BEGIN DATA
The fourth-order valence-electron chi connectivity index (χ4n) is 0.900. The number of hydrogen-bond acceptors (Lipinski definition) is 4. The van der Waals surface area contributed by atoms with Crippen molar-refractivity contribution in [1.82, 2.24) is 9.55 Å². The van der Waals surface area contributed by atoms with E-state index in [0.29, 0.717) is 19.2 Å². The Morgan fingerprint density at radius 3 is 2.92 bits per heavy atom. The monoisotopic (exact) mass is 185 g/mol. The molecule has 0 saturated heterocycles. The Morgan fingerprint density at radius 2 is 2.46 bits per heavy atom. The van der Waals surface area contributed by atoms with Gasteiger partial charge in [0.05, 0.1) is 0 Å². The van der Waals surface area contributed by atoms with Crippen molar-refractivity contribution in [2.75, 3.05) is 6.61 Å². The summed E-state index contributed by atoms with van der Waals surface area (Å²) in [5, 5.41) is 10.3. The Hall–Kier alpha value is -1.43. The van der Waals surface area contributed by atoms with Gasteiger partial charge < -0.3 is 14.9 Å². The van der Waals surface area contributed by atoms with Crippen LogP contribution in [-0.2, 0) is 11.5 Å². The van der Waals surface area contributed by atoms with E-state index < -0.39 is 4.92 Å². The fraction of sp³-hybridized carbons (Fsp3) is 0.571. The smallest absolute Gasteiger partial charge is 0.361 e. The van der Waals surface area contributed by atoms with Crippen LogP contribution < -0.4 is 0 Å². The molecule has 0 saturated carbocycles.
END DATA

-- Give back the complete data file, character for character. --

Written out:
The fourth-order valence-electron chi connectivity index (χ4n) is 0.900. The number of hydrogen-bond acceptors (Lipinski definition) is 4. The van der Waals surface area contributed by atoms with Crippen molar-refractivity contribution in [1.82, 2.24) is 9.55 Å². The van der Waals surface area contributed by atoms with E-state index in [0.29, 0.717) is 19.2 Å². The Morgan fingerprint density at radius 3 is 2.92 bits per heavy atom. The monoisotopic (exact) mass is 185 g/mol. The molecule has 0 saturated heterocycles. The Morgan fingerprint density at radius 2 is 2.46 bits per heavy atom. The van der Waals surface area contributed by atoms with Gasteiger partial charge in [0.05, 0.1) is 0 Å². The van der Waals surface area contributed by atoms with Crippen molar-refractivity contribution in [2.75, 3.05) is 6.61 Å². The summed E-state index contributed by atoms with van der Waals surface area (Å²) in [5, 5.41) is 10.3. The Hall–Kier alpha value is -1.43. The van der Waals surface area contributed by atoms with Gasteiger partial charge < -0.3 is 14.9 Å². The van der Waals surface area contributed by atoms with Crippen LogP contribution in [-0.2, 0) is 11.5 Å². The van der Waals surface area contributed by atoms with E-state index < -0.39 is 4.92 Å². The fraction of sp³-hybridized carbons (Fsp3) is 0.571. The smallest absolute Gasteiger partial charge is 0.361 e. The van der Waals surface area contributed by atoms with Crippen LogP contribution < -0.4 is 0 Å². The molecule has 0 saturated carbocycles.